For those who know me they know that I travel a lot and, in those travels, it is fairly obvious that the world is not homogenous. Whilst the Chinese leapfrog the West and move to mobile banking, Europeans are seeing a surge of new banks trying to challenge the old, whilst the USA has megabanks like JPMorgan Chase and Bank of America investing $10 billion a year each in digital transformation. Africa is seeing the rise of financial inclusion – doubling from 23% included to 43% since 2011 - India is going cashless fast, and many South American nations are leveraging GDP through FinTech innovations. The world is changing fast, but it is not changing at the same pace and, in all the commentary about change, it is often overlooked by commentators who seem to treat the world as homogenous, yours truly included.
For example, I always remember talking about the redundancy of bank branches, as discussed yesterday, and branch networks are growing in some countries for good reason, as in they didn’t have any. In other countries, branches play an important role not just for banking, but for community relationships and trading structures, so it makes sense for them to remain.
Equally, we talk about being able to do everything in an app, which is certainly true in China with Tencent and Alibaba, but try doing everything in an app in Europe or America. Sure, I can order my Amazon ebooks and downloads but can I check my balance? Not yet. In fact, it will be interesting to see what happens with Open Banking and Open APIs in Europe if Amazon and other providers could do that. If I could get to checkout and see all my balances on all my cards and accounts and just swipe the one I want to pay with, that would be useful.
Nevertheless, all of this takes time – Digital isn’t built in a day – and we are taking the time to build the new digital world. It takes time but, as it is built, it is truly transformational. You only have to look at China to see how it is changing so fast.
Maybe to put it in context, I use popular culture and historic years. So 15 years ago, 2003, is an interesting leap back in time. In 2003, Gangs of New York by Martin Scorsese swept the Oscars and Where is the Love? by the Black-Eyed Peas became a global anthem. Apple opened the iTunes store for the first time and Alipay was born. The best-selling mobile telephone was Nokia’s 1100 with 250 million sold and a 34% market share overall, followed by Motorola. Gibson invented a digital guitar and cameraphones were just starting to appear.* The USA was the world’s largest economy by far, double the size of second placed China, and 7 of the top 10 biggest banks of the world were American.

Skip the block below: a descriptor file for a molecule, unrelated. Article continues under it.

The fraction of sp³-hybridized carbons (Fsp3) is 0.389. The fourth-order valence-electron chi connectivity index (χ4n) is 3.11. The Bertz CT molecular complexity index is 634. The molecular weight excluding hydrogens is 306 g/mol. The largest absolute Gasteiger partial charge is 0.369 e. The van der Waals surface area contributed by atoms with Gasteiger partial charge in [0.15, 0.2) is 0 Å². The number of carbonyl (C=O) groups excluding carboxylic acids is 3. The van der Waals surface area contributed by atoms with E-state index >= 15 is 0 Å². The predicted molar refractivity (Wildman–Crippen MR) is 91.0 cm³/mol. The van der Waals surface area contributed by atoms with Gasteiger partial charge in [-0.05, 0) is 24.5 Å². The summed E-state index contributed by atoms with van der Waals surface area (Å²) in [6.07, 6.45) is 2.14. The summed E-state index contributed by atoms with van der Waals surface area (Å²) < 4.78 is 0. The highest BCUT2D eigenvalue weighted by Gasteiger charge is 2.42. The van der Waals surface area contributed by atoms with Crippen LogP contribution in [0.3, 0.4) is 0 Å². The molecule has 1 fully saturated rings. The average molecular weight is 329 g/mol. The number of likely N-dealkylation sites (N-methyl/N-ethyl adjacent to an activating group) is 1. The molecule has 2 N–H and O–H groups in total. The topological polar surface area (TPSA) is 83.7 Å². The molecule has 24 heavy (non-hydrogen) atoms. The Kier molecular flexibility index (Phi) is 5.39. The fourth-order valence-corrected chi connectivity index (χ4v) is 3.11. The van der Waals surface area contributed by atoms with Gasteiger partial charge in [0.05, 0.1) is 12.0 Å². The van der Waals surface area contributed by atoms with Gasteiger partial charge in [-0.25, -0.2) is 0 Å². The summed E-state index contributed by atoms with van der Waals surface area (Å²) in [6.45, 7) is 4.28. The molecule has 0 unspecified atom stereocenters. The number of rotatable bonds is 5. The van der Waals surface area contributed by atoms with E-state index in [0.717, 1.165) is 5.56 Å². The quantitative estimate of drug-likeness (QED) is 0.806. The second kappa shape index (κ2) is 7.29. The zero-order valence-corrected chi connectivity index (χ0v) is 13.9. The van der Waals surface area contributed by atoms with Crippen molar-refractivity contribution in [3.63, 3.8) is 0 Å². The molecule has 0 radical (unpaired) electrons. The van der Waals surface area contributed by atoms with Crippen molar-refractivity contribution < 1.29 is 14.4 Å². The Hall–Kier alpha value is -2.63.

Fifteen years later, the time it takes for a baby to reach kidulthood, Martin Scorsese is still making Oscar-nominated films, usually with Leonardo di Caprio, and the Black-Eyed Peas’ Will.i.am has become a corporate dude sitting on the advisory board of UK challenger Atom Bank. Apple has become the most valuable company in the world and Alipay has turned China cashless processing trillions of dollars in mobile payments. The best-selling phone is Samsung’s Android phone with 21.9% market share, closely followed by Apple with 15.2%. Gibson, one of the oldest guitar brands in the world (est. 1902) has filed for bankruptcy and phones are no longer phones but handheld computers. Dependent upon who you read, America is still the world’s largest economy but China is catching up fast to reach parity, as demonstrated by the four largest banks in the world being Chinese and only two of the top ten are American.
Fifteen years from now, 2033, who knows what the world will look like? Martin Scorsese may have retired completely, and Leonardo di Caprio will be making movies as an Oscar-nominated director. Will.i.am gives up music to create technology using a bank licence and Apple has become a ghost of its 2018 self. Phones no longer sell, as everyone has BADs (Body Automation Devices based upon wearable tech), and most music is created by software rather than instruments. America is the second largest economy, as China takes over, and the largest banks in the world are Ant Financial and Amazon.
Well, maybe … whatever the future, it is changing our world piece by piece, on step at a time. That is the reason why we always think change is going to happen fast. It doesn’t. It takes time. Digital isn’t built in a day … but when it finally arrives, IT ROCKS!!!!!!
* if you are nostalgic, more crazy 2003 inventions here http://content.time.com/time/specials/packages/article/0,28804,1935038_1935059,00
Chris M Skinner
Chris Skinner is best known as an independent commentator on the financial markets through his blog, TheFinanser.com, as author of the bestselling book Digital Bank, and Chair of the European networking forum the Financial Services Club. He has been voted one of the most influential people in banking by The Financial Brand (as well as one of the best blogs), a FinTech Titan (Next Bank), one of the Fintech Leaders you need to follow (City AM, Deluxe and Jax Finance), as well as one of the Top 40 most influential people in financial technology by the Wall Street Journal's Financial News. To learn more click here...